, Volume 235, Issue 1, pp 203–213 | Cite as

Dissociable effects of the kappa opioid receptor agonist nalfurafine on pain/itch-stimulated and pain/itch-depressed behaviors in male rats

  • Matthew L. Lazenka
  • Megan J. Moerke
  • E. Andrew Townsend
  • Kevin B. Freeman
  • F. Ivy Carroll
  • S. Stevens Negus
Original Investigation



Nalfurafine is a G protein signaling-biased kappa opioid receptor (KOR) agonist approved in Japan for second-line treatment of uremic pruritus. Neither nalfurafine nor any other KOR agonist is currently approved anywhere for treatment of pain, but recent evidence suggests that G protein signaling-biased KOR agonists may have promise as candidate analgesics/antipruritics with reduced side effects compared to nonbiased or ß-arrestin-signaling-biased KOR agonists.


This study compared nalfurafine effects in rats using assays of pain-stimulated and pain-depressed behavior used previously to evaluate other candidate analgesics. Nalfurafine effects were also examined in complementary assays of itch-stimulated and itch-depressed behavior.


Intraperitoneal lactic acid (IP acid) and intradermal serotonin (ID 5HT) served as noxious and pruritic stimuli, respectively, in male Sprague Dawley rats to stimulate stretching (IP acid) or scratching (ID 5HT) or to depress positively reinforced operant responding in an assay of intracranial self-stimulation (ICSS; both stimuli).


Nalfurafine was equipotent to decrease IP acid-stimulated stretching and ID 5HT-stimulated scratching; however, doses of nalfurafine that decreased these pain/itch-stimulated behaviors also decreased control ICSS performance. Moreover, nalfurafine failed to alleviate either IP acid- or ID 5HT-induced depression of ICSS.


These results suggest that nalfurafine-induced decreases in pain/itch-stimulated behaviors may reflect nonselective decreases in motivated behavior rather than analgesia or antipruritus against the noxious and pruritic stimuli used here. This conclusion agrees with the absence of clinical data for nalfurafine analgesia and the weak clinical data for nalfurafine antipruritus. Nalfurafine bias for G protein signaling may not be sufficient for clinically safe and reliable analgesia or antipruritus.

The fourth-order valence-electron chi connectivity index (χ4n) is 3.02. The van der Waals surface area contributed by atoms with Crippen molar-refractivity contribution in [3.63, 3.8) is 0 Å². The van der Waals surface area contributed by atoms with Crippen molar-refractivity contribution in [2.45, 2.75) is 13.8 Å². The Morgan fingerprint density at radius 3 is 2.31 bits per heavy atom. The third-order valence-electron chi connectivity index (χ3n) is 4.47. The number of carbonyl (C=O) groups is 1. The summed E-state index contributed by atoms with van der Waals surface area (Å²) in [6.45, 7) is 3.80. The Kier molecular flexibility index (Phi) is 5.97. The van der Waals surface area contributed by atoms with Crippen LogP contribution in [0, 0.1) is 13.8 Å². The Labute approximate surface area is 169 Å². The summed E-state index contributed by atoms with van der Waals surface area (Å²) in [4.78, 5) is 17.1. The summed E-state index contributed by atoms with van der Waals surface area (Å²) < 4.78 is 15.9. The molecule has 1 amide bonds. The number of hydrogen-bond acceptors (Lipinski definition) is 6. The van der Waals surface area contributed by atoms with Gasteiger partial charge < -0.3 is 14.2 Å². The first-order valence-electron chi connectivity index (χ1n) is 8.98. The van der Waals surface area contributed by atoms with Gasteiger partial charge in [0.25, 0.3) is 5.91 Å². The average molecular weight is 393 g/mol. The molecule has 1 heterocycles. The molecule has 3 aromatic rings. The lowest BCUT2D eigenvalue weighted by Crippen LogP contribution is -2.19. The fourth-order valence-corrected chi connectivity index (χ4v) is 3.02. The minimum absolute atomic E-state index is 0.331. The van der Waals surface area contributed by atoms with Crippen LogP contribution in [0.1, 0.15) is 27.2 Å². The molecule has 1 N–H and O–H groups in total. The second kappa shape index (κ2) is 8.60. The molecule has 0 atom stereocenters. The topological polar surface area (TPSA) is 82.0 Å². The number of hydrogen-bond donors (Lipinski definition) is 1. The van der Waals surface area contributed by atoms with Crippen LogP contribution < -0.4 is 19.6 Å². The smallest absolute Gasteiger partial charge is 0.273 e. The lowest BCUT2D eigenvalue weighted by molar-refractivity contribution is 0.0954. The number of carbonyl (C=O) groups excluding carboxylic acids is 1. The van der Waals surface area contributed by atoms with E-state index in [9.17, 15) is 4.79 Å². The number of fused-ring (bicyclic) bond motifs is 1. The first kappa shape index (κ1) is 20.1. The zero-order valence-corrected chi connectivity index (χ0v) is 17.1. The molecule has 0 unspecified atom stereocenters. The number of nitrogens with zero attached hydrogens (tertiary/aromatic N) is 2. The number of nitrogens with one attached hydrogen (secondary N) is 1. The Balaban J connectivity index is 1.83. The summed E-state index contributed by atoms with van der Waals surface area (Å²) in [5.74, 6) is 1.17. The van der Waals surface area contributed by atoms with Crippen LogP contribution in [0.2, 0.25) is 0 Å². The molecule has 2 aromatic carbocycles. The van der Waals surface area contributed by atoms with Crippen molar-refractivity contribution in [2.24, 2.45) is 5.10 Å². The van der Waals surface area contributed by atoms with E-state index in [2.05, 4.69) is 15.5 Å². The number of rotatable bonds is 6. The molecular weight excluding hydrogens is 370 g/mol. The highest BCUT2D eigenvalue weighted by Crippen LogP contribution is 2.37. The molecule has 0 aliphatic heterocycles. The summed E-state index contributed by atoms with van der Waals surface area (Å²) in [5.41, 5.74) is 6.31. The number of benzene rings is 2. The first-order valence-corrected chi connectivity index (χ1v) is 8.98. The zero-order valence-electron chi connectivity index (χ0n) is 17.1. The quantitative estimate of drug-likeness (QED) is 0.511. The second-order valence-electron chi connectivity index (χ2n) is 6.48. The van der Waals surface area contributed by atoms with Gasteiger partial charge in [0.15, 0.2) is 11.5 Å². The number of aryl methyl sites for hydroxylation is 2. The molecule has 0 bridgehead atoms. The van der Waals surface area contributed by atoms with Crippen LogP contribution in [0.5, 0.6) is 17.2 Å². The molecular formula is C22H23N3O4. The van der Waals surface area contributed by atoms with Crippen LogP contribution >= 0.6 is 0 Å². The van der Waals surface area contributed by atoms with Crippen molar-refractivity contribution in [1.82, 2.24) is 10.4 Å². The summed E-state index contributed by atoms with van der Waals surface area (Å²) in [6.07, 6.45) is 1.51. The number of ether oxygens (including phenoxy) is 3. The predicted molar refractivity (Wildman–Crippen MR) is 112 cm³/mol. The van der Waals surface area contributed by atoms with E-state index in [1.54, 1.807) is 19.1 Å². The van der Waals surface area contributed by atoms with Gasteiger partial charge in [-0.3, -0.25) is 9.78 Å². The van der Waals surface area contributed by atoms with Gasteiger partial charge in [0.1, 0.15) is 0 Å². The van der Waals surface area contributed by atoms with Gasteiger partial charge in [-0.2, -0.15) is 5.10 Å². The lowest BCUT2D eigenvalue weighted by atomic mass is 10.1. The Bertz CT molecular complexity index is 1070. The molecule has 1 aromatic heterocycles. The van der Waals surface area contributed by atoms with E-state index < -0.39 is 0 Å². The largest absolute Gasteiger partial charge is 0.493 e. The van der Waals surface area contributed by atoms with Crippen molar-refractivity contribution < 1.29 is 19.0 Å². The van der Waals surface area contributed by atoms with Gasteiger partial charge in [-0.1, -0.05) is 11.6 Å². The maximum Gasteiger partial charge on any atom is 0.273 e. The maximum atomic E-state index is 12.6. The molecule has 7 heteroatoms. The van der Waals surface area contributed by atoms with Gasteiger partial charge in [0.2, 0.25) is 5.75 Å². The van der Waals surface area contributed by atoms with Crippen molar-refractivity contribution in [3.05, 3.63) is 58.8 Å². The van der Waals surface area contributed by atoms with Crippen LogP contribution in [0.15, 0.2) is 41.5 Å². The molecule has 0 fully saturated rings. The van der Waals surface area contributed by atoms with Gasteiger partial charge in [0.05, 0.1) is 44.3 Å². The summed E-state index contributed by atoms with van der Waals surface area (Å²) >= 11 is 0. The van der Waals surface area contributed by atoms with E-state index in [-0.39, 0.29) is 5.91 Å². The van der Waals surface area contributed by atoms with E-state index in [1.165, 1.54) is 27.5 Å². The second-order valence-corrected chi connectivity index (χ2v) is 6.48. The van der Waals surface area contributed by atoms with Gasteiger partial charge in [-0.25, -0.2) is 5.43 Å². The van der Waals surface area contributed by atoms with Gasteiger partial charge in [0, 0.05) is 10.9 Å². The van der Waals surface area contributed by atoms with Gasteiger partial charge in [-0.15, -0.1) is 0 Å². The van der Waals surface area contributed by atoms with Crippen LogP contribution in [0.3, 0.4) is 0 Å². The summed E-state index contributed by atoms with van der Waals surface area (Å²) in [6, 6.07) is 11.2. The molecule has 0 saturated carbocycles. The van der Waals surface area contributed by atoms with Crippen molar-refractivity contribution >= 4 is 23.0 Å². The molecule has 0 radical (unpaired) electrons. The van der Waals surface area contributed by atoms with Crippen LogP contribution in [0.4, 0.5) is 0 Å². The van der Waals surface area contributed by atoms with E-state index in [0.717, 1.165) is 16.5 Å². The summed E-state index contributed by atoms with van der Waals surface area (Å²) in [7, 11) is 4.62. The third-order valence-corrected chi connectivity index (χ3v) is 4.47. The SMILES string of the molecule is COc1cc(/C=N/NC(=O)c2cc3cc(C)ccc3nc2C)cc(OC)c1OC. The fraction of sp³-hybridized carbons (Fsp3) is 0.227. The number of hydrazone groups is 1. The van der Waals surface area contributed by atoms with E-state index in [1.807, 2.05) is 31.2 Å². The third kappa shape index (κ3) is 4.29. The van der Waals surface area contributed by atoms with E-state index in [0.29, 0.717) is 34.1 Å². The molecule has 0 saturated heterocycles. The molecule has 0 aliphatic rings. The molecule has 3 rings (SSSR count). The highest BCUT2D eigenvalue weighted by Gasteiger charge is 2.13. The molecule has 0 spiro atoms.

Nalfurafine Kappa opioid receptor Pain Nociception Itch Pruritus Scratching Intracranial self-stimulation Pain-depressed behavior 



This study was supported by NIH grants R01NS070715, R01DA039167, R01DA009045, and T32DA007027.

Author contributions

Dr. Lazenka contributed as a postdoctoral fellow from the Negus Lab at VCU. He conducted most of the studies, analyzed data, prepared figures, and worked with the senior author to write manuscript drafts and incorporate author comments into the final version of the manuscript.

Dr. Moerke also contributed as a postdoctoral fellow from the Negus Lab at VCU. She conducted studies, performed initial data analysis and interpretation on the studies she conducted, contributed comments to manuscript drafts, and approved the final version of the manuscript.

Drs. Townsend and Freeman consulted on issues of experimental design regarding the behavioral pharmacology of nalfurafine, contributed comments to manuscript drafts, and approved the final version of the manuscript.

Dr. Carroll provided JDTic, consulted on issues of experimental design regarding the behavioral pharmacology of JDTic, contributed comments to manuscript drafts, and approved the final version of the manuscript.

Dr. Negus supervised all aspects of experimental design, conduct, analysis, and interpretation and worked the first author to write manuscript drafts and incorporate author comments into the final version of the manuscript.

Compliance with ethical standards

Conflict of interest statement

The authors declare that they have no conflicts of interest.


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Copyright information

© Springer-Verlag GmbH Germany 2017

Authors and Affiliations

  • Matthew L. Lazenka
    • 1
  • Megan J. Moerke
    • 1
  • E. Andrew Townsend
    • 2
  • Kevin B. Freeman
    • 2
  • F. Ivy Carroll
    • 3
  • S. Stevens Negus
    • 1
  1. 1.Department of Pharmacology and ToxicologyVirginia Commonwealth UniversityRichmondUSA
  2. 2.Division of Neurobiology and Behavior Research, Department of Psychiatry and Human BehaviorUniversity of Mississippi Medical CenterJacksonUSA
  3. 3.Center for Organic and Medicinal ChemistryResearch Triangle InstituteResearch Triangle ParkUSA

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